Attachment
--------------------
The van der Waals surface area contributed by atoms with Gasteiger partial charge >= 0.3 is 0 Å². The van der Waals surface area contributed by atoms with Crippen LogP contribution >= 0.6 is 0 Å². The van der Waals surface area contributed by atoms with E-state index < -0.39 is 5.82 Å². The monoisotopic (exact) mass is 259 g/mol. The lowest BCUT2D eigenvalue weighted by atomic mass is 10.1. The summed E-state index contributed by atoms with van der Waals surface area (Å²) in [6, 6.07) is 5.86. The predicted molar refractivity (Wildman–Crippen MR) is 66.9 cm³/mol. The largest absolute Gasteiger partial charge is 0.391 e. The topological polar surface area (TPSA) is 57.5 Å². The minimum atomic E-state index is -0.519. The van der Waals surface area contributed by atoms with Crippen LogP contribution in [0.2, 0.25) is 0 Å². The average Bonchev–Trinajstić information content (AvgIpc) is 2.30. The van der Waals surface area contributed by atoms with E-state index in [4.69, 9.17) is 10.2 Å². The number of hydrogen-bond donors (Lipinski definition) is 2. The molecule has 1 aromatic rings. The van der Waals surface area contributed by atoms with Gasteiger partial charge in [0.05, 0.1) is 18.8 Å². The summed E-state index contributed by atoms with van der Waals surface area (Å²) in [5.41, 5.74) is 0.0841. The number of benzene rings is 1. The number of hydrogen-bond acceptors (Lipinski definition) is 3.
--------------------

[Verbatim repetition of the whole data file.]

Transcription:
The van der Waals surface area contributed by atoms with Gasteiger partial charge >= 0.3 is 0 Å². The van der Waals surface area contributed by atoms with Crippen LogP contribution >= 0.6 is 0 Å². The van der Waals surface area contributed by atoms with E-state index < -0.39 is 5.82 Å². The monoisotopic (exact) mass is 259 g/mol. The lowest BCUT2D eigenvalue weighted by atomic mass is 10.1. The summed E-state index contributed by atoms with van der Waals surface area (Å²) in [6, 6.07) is 5.86. The predicted molar refractivity (Wildman–Crippen MR) is 66.9 cm³/mol. The largest absolute Gasteiger partial charge is 0.391 e. The topological polar surface area (TPSA) is 57.5 Å². The minimum atomic E-state index is -0.519. The van der Waals surface area contributed by atoms with Crippen LogP contribution in [0.2, 0.25) is 0 Å². The average Bonchev–Trinajstić information content (AvgIpc) is 2.30. The van der Waals surface area contributed by atoms with E-state index in [4.69, 9.17) is 10.2 Å². The number of hydrogen-bond donors (Lipinski definition) is 2. The molecule has 1 aromatic rings. The van der Waals surface area contributed by atoms with Gasteiger partial charge in [0.05, 0.1) is 18.8 Å². The summed E-state index contributed by atoms with van der Waals surface area (Å²) in [5.41, 5.74) is 0.0841. The number of benzene rings is 1. The number of hydrogen-bond acceptors (Lipinski definition) is 3.